Equality in the workplace is a human right for you as a worker. In Australia it is against the law for employers to discriminate against you, or harass you, either at work and when you apply for work.
What is Equal Employment Opportunity (EEO)?
‘Equal Employment Opportunity’ means equal access and opportunity to be able to work, based on merit – with no discrimination, or unfair treatment. It should apply when you are looking for a job, as well as when you have a job. It should mean everyone is safe at work, and it should also help create diversity in the Australian workplaces, with no discrimination based on race, religion, sex, disability, age, etc.
Equal Employment Opportunity, including equality in the workplace, is a positive enforcement for both employers and workers. It means there is a more diverse workforce (people from different backgrounds, cultures, ages, genders, etc. with different values and personal choices) which should help retain staff and make them more satisfied and happy. It reduces or stops discrimination and bullying; which should mean workers are generally more productive. It should also mean you have more options for employment, as you won’t be unfairly treated when applying for a job. But does everyone get the same opportunity?
Laws against discrimination at work or when trying to get a job
There are many laws in Australia which are meant to stop discrimination against you when you are applying for work, when you are at work or when employers try to dismiss you.
There are major, specific national laws against discrimination based on age, sex, race or a disability.
Employers must give everyone “equal opportunity” in regard to hiring, managing them and dismissing them. As well as not discriminating in regard to age, sex, race or a mental or physical disability, they should also not discriminate on grounds of religious belief or activity (including holidays); ethnicity or colour; sexual orientation and gender identity; your relationship status (e.g. eing married); family or carer responsibilities; political opinion; or if you are pregnant.
The State and Territory governments in Australia also have various laws, similar to the national laws, which prohibit discrimination on the grounds listed above. These include breastfeeding, political belief or activity, trade union activity, lawful sexual activity, and also association with anyone involved in any of those activities.
There are other activities and attributes too which you are allowed to do and have; the Equal Opportunity Laws cover a lot of things – including the wearing of jewellery; what clothes you wear, and tattoos.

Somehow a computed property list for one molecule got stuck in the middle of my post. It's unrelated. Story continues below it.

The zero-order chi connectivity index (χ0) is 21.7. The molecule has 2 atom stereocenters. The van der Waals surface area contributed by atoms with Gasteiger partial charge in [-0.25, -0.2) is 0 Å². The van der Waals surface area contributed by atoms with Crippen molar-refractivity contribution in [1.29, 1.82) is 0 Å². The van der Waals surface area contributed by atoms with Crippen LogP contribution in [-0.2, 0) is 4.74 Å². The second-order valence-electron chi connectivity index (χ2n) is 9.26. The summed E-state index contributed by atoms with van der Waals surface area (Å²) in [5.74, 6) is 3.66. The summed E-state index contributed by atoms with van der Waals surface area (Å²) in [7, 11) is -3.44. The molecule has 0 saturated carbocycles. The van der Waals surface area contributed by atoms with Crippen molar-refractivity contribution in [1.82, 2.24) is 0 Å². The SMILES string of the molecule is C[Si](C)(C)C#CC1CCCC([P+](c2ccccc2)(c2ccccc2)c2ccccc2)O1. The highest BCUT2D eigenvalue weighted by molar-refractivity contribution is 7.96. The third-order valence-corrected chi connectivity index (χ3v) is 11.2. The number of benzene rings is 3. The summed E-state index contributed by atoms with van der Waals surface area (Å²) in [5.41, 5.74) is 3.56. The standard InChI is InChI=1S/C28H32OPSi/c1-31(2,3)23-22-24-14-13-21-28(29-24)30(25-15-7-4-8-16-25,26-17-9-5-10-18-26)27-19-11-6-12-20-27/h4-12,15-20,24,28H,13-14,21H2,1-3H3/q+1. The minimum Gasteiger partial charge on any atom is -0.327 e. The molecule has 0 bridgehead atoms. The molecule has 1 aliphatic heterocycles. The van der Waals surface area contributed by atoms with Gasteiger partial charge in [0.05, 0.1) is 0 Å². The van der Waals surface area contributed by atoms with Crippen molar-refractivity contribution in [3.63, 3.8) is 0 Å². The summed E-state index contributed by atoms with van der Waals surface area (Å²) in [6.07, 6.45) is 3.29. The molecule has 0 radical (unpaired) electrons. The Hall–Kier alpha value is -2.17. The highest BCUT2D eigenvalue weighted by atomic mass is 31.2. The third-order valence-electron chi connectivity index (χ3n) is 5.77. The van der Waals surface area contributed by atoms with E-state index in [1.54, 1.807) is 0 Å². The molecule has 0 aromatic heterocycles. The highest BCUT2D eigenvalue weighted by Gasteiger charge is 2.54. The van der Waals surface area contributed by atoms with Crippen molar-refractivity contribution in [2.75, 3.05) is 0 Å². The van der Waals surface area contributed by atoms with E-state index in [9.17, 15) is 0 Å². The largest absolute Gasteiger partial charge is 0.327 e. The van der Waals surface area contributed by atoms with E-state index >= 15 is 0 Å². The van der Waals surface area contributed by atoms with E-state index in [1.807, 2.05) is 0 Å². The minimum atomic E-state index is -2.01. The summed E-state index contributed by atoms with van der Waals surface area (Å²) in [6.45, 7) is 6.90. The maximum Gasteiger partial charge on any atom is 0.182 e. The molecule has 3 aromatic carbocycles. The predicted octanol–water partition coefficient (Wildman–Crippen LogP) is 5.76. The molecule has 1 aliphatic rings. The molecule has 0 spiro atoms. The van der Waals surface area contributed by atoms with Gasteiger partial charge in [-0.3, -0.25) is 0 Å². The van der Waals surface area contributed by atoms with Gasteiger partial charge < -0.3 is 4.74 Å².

It is against the law for you to be sacked (dismissed) due to anything on that list above – anything covered by anti-discrimination laws.
Equal opportunity at work, or when applying for work, is also a human right – so the laws in place in Australia which should prevent discrimination should mean your rights are protected. So it’s important that you know what rights you have – so you can stop any unfair treatment and discrimination.( For instance, you should not be paid less just because you are a female).
Discrimination in the workplace
Also, you may be indirectly discriminated against because you belong to a certain category of people certain e.g. an employer may want to only employ managers who are full-time. This may be unfair to people who have family responsibilities or university and study commitments.
It is important for you to know that “Equal Employment Opportunity” laws apply to the prevention of bullying and harassment at work. And how to stop it. Employers should not bully or harass you in the workplace, or allow your work colleagues to do this. They must provide a safe workplace. If you’re worried that this is happening to you, find information on what steps you should take via the links provided which contain contact detail for anti-discrimination bodies such as the Australian Human Rights Commission, and the Fair Work Commission.
In Australia, there is a “Fair Work Act”. This means a worker can seek help to stop bullying if the employer does not stop the harassment or cannot resolve a harassment or bullying problem at work.
Employers should have a specific set of “Equal Employment Opportunity” policies at their workplace. These should clearly state the fair and equal treatment and rights of all workers, and outline how workers or applicants can complain and object to unfair treatment and how those complaints can be dealt with.
How do you stop discrimination? How do you protect your rights?
If you feel you have been discriminated against in any way, or suffered from unfair treatment, check out your particular rights under your employer’s “Equal Employment Opportunity” policy, and official bodies such as the Australian Human Rights Commission, or the Fair Work Commission or Fair Work Ombudsman (if a bullying or harassment problem at your work has not been stopped); or Safe Work Australia. The Australian Human Rights Commission has fact sheets regarding Equal Employment Opportunity policies and anti-discrimination laws.